Questioning Value of Science Degrees
International study doubts correlation between increasing number of STEM graduates and economic growth, while finding link between total graduates and economic growth.
An academic believes he has found evidence to refute the case that increased university provision of science, technology, engineering and mathematics (STEM) subjects is needed to aid the economy.
There is “no significant relationship” between a nation’s economic growth rate and the number of STEM students, according to an analysis by Paul Whiteley, professor of politics at the University of Essex.
In January, the then business secretary in Britain, Peter Mandelson, told the House of Lords that STEM skills were "crucial in securing future prosperity," hence the government was "opening up opportunities in universities and beyond."
Professor Whiteley took information on economic growth in 2000-8 in 30 Organization for Economic Cooperation and Development countries and set it alongside Unesco data on the number of students studying different types of subjects – broken down into categories including arts, social sciences, science and engineering – averaged for the same period.
“It turns out that there is no significant relationship between enrollments in particular disciplines and economic growth across these OECD countries,” Whiteley said. “For example, the correlation between the percentage of students enrolled in engineering and manufacturing courses and economic growth is a negligible 0.11 – in other words, no relationship at all.”
Whiteley also plotted a graph showing the relationship between economic growth in 28 OECD countries and enrollments in all subjects per 100,000 population, averaged over the same period as the other data. This showed a 0.46 correlation, Professor Whiteley said, and a "very clear positive relationship between investing in higher education and achieving high growth rates."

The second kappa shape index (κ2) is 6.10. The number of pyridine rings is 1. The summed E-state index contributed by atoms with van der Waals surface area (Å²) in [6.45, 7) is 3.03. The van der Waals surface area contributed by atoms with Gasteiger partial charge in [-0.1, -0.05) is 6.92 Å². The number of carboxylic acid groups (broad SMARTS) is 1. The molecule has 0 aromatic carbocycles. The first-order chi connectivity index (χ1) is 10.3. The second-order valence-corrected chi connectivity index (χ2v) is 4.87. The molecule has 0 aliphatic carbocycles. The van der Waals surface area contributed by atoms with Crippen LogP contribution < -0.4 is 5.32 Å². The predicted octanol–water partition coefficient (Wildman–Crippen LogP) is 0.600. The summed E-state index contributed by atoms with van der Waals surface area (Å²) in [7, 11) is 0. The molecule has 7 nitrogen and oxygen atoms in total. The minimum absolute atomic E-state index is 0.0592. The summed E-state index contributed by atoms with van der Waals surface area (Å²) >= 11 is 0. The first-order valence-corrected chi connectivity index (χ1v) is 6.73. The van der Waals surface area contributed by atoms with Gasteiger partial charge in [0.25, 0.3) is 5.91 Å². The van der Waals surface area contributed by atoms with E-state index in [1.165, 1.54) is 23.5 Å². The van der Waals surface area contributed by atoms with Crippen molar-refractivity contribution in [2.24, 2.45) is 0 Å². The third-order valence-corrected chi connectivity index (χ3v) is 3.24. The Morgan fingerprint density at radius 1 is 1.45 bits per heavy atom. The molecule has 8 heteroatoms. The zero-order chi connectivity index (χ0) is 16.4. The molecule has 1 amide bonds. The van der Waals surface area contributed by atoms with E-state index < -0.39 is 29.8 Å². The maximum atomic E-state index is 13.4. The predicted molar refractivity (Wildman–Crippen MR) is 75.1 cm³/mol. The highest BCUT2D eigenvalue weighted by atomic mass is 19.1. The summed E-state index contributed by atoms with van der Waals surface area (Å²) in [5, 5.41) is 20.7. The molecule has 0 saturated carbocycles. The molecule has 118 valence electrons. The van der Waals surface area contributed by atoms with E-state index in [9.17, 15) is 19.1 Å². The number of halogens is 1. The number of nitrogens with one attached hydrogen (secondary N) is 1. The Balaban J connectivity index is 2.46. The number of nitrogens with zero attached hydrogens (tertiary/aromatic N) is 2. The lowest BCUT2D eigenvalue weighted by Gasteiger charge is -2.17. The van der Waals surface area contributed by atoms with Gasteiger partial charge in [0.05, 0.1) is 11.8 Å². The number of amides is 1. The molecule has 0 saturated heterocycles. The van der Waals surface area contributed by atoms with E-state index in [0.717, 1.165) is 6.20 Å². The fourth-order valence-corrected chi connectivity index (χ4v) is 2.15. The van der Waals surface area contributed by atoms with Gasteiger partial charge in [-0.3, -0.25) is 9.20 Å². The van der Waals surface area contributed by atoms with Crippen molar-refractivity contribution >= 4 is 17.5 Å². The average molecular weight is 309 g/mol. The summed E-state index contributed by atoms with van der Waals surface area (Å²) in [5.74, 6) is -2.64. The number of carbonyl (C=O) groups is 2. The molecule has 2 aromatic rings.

He added: “The important point for policymakers is that they should invest in higher education in general, not necessarily in particular subjects.”
Scientists had mounted a “perfectly understandable lobbying exercise” for STEM, Whiteley said, but their requests should not be granted "if there is no evidence that what they are after does any good."
Howard Davies, director of the London School of Economics, told Times Higher Education last month that the focus on STEM was "economically irrational" when the market was demanding graduates in areas such as finance, media and law.
The 10,000 extra university places created by the British government for 2010-11 are in STEM and other priority subjects identified in jobs and skills strategies. The Higher Education Funding Council for England has also developed the Strategically Important and Vulnerable Subjects (SIVS) program, offering universities funding to shift student places away from lower price-band subjects into STEM and modern languages.
Figures gathered by Times Higher Education, following a Freedom of Information request to the funding council, show that business, law, sociology, English and history were the main areas where universities proposed cutting student places to create extra STEM slots. Of 33 institutions that applied for funding, 11 proposed moving places away from business subjects, nine from law subjects, six from sociology, five from history and five from English.
A funding council spokesman said the plan arose because the government sees the STEM subjects as "strategically important, with their economic significance being one aspect of this, and most crucially we determined that they were vulnerable." Alan Langlands, the council's chief executive, told this year’s Association of University Administrators conference that support for STEM would avoid the situation of “five to six years ago [when] some perfectly reasonable departments of chemistry and physics were having to close because there weren’t the student numbers to support them."
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